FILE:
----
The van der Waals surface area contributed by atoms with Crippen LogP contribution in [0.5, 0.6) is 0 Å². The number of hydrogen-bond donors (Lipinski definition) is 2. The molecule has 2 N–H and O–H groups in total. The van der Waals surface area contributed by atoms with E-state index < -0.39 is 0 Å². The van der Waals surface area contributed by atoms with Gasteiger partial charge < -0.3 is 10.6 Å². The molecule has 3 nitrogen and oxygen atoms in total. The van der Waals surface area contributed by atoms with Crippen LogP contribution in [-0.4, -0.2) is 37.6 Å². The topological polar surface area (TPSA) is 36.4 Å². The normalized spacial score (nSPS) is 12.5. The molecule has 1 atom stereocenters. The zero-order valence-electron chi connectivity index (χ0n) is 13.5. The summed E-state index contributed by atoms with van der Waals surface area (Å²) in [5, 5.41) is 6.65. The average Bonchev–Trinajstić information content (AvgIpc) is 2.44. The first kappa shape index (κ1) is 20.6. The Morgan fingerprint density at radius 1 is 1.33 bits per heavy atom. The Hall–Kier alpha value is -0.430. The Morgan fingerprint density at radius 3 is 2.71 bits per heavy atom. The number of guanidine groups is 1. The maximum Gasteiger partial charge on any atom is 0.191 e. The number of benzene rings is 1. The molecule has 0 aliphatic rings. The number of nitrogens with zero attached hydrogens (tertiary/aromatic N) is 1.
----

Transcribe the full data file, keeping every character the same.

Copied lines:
The van der Waals surface area contributed by atoms with Crippen LogP contribution in [0.5, 0.6) is 0 Å². The number of hydrogen-bond donors (Lipinski definition) is 2. The molecule has 2 N–H and O–H groups in total. The van der Waals surface area contributed by atoms with E-state index < -0.39 is 0 Å². The van der Waals surface area contributed by atoms with Gasteiger partial charge < -0.3 is 10.6 Å². The molecule has 3 nitrogen and oxygen atoms in total. The van der Waals surface area contributed by atoms with Crippen LogP contribution in [-0.4, -0.2) is 37.6 Å². The topological polar surface area (TPSA) is 36.4 Å². The normalized spacial score (nSPS) is 12.5. The molecule has 1 atom stereocenters. The zero-order valence-electron chi connectivity index (χ0n) is 13.5. The summed E-state index contributed by atoms with van der Waals surface area (Å²) in [5, 5.41) is 6.65. The average Bonchev–Trinajstić information content (AvgIpc) is 2.44. The first kappa shape index (κ1) is 20.6. The Morgan fingerprint density at radius 1 is 1.33 bits per heavy atom. The Hall–Kier alpha value is -0.430. The Morgan fingerprint density at radius 3 is 2.71 bits per heavy atom. The number of guanidine groups is 1. The maximum Gasteiger partial charge on any atom is 0.191 e. The number of benzene rings is 1. The molecule has 0 aliphatic rings. The number of nitrogens with zero attached hydrogens (tertiary/aromatic N) is 1.